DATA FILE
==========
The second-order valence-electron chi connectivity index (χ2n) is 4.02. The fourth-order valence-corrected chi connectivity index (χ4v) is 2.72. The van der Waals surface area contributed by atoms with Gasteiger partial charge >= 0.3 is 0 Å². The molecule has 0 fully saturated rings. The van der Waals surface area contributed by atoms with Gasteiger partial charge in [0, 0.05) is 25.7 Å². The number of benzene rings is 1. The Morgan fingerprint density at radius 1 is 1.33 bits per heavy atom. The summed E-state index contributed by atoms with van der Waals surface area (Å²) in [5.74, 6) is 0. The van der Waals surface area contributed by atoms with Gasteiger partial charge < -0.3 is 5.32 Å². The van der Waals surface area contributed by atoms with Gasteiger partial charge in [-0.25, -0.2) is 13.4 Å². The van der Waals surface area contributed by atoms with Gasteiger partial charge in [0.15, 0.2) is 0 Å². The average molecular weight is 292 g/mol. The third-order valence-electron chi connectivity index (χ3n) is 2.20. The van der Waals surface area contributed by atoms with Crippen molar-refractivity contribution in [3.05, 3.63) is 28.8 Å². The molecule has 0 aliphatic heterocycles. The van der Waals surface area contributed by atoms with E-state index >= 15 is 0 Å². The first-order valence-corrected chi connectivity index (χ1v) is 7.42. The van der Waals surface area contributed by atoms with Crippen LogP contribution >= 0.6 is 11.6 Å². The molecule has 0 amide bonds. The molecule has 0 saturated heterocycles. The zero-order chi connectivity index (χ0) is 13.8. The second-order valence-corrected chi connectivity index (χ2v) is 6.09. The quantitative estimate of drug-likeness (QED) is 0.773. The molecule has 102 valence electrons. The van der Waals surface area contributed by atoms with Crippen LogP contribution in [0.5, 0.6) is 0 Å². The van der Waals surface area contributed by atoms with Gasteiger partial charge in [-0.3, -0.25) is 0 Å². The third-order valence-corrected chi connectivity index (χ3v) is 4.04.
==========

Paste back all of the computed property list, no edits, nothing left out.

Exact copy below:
The second-order valence-electron chi connectivity index (χ2n) is 4.02. The fourth-order valence-corrected chi connectivity index (χ4v) is 2.72. The van der Waals surface area contributed by atoms with Gasteiger partial charge >= 0.3 is 0 Å². The molecule has 0 fully saturated rings. The van der Waals surface area contributed by atoms with Gasteiger partial charge in [0, 0.05) is 25.7 Å². The number of benzene rings is 1. The Morgan fingerprint density at radius 1 is 1.33 bits per heavy atom. The summed E-state index contributed by atoms with van der Waals surface area (Å²) in [5.74, 6) is 0. The van der Waals surface area contributed by atoms with Gasteiger partial charge < -0.3 is 5.32 Å². The van der Waals surface area contributed by atoms with Gasteiger partial charge in [-0.25, -0.2) is 13.4 Å². The van der Waals surface area contributed by atoms with Gasteiger partial charge in [0.15, 0.2) is 0 Å². The average molecular weight is 292 g/mol. The third-order valence-electron chi connectivity index (χ3n) is 2.20. The van der Waals surface area contributed by atoms with Crippen molar-refractivity contribution in [3.05, 3.63) is 28.8 Å². The molecule has 0 aliphatic heterocycles. The van der Waals surface area contributed by atoms with E-state index >= 15 is 0 Å². The first-order valence-corrected chi connectivity index (χ1v) is 7.42. The van der Waals surface area contributed by atoms with Crippen LogP contribution >= 0.6 is 11.6 Å². The molecule has 0 amide bonds. The molecule has 0 saturated heterocycles. The zero-order chi connectivity index (χ0) is 13.8. The second-order valence-corrected chi connectivity index (χ2v) is 6.09. The quantitative estimate of drug-likeness (QED) is 0.773. The molecule has 102 valence electrons. The van der Waals surface area contributed by atoms with Crippen LogP contribution in [0.5, 0.6) is 0 Å². The van der Waals surface area contributed by atoms with Gasteiger partial charge in [-0.3, -0.25) is 0 Å². The third-order valence-corrected chi connectivity index (χ3v) is 4.04.